#8 Air and Water Pollution

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Air Pollution

Because airborne heavy metals and particulates are not likely to be absorbed by plants through their leaves, urban air contamination is not considered a major concern for urban-grown food.  The exception is for farm and garden sites close to freeways, as freeway driving can produce toxic tire dust.  In these instances, farmers should considering using a closed growing method, such as greenhouse production, or other barriers.
In all instances, regardless of proximity to freeways, all crops should be washed thoroughly before sale or consumption to remove any contaminants settled on plant leaves.
It should be noted that airborne particulates will settle on soils and contribute to soil contamination, and urban farmers should follow the precautionary measures and safe gardening practices outlined in Factsheet #7, Dealing with Contaminated Soils.
For more information about air pollution, visit the United States Environmental Protect Agency’s website on air and radiation at http://epa.gov/air/ and the New York State Department of Environmental Conservation’s website section on Chemical and Pollution Control at http://www.dec.ny.gov/.

Water Pollution

Plants can absorb contaminants and toxins from their water sources, and using contaminated potable water for washing crops can also make produce unsafe to eat.  To determine your water safety, follow these steps (from the Essential Urban Farmer by Novella Carpenter and Willow Rosenthal, Penguin Books, 2011):

  1. Learn about your water table, and particularly how high it is, by contacting your local water district office.  If it is high enough to be reached by plant roots, plants could absorb toxins.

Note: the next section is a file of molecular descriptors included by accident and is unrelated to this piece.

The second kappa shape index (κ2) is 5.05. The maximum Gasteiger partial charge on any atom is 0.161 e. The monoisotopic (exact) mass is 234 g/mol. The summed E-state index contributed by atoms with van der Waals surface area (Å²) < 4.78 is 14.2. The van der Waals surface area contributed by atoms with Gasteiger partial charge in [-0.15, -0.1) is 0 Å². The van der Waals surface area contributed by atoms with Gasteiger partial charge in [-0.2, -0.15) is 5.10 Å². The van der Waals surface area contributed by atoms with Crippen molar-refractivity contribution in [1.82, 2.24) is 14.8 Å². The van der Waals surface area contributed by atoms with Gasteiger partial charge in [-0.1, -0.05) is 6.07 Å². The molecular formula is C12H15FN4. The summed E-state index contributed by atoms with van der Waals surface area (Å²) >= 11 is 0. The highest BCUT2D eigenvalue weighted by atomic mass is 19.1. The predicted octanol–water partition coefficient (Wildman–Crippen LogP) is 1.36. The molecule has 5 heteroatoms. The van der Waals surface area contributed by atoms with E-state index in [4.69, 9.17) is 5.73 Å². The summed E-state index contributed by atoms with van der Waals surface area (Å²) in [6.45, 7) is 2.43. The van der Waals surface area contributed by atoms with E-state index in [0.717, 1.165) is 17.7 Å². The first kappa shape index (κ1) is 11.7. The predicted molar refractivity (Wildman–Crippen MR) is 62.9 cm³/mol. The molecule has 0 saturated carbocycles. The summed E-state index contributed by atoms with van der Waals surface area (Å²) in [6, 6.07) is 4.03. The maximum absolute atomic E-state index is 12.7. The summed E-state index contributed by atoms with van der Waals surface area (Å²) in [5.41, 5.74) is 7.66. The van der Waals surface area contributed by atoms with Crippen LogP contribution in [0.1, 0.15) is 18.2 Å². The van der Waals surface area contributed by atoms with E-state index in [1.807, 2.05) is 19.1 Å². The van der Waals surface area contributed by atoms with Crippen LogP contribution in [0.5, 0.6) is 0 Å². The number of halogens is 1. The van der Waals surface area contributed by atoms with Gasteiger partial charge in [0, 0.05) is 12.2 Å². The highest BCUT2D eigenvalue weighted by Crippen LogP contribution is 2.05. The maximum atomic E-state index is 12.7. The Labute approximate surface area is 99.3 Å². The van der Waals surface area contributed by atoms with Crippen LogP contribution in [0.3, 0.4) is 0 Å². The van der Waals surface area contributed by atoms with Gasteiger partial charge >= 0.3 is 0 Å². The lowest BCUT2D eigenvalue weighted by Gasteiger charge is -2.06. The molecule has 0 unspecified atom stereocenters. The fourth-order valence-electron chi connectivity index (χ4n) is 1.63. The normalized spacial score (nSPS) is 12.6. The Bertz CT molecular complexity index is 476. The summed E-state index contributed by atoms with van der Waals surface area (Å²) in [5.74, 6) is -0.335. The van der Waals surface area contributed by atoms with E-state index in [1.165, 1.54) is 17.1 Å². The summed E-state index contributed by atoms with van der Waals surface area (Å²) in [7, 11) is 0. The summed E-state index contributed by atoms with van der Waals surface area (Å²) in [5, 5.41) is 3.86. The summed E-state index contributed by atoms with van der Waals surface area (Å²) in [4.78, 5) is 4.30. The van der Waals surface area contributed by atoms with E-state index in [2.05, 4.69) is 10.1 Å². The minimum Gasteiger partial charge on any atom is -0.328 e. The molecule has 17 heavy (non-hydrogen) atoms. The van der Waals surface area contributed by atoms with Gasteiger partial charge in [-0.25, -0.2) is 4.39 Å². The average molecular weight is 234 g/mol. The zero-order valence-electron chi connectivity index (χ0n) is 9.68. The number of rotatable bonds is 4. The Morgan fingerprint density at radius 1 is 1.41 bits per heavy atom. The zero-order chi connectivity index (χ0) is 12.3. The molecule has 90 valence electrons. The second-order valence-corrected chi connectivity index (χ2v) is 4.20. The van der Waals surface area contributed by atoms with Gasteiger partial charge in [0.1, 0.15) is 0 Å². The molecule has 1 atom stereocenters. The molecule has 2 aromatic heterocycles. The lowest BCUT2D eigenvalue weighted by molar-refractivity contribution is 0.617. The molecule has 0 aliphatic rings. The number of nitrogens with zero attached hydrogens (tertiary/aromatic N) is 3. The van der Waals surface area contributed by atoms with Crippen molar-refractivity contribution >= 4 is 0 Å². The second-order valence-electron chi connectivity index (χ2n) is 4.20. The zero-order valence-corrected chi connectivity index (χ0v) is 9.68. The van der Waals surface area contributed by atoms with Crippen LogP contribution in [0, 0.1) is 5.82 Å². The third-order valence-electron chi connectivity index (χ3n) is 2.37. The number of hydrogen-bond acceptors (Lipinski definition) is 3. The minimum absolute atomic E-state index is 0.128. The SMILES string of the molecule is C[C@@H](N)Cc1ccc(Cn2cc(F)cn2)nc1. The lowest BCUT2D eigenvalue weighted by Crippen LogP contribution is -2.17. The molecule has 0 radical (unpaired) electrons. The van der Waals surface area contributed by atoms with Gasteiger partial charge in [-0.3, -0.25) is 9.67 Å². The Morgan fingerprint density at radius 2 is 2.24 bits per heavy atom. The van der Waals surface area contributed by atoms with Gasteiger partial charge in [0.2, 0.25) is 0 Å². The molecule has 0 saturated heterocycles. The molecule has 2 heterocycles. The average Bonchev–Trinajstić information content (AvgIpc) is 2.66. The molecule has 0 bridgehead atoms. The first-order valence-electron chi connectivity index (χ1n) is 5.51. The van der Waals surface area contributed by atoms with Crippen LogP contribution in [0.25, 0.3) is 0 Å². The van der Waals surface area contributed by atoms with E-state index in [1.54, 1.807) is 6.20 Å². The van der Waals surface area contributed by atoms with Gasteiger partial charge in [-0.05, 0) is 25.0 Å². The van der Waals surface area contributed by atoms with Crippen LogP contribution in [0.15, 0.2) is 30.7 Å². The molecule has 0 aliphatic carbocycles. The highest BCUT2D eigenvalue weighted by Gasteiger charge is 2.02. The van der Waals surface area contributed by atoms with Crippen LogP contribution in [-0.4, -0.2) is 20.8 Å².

2. Evaluate your land-use history, and particularly any previous industrial or factory activities in your area that might have polluted groundwater sources.
  3. If a city or regional company supplies water, contact the company for data on heavy metals and other types of water contamination.
  4. Get your water source tested.


Water Testing Services

Cornell Cooperative Extension’s “Water Quality Information for Consumers” website provides many resources about water testing and contamination and home treatment at http://waterquality.cce.cornell.edu/.
Cornell University also provides a listing of certified potable and non-potable water testing laboratories in New York State, available for download at http://www.gaps.cornell.edu/weblinks.html.
The University of Missouri Extension provides a guide to interpreting water analysis report results at https://extension.missouri.edu/programs/soil-and-plant-testing-laboratory/spl-water-analysis (Copyright 1993 to 2011 University of Missouri. Published by MU Extension, all rights reserved).
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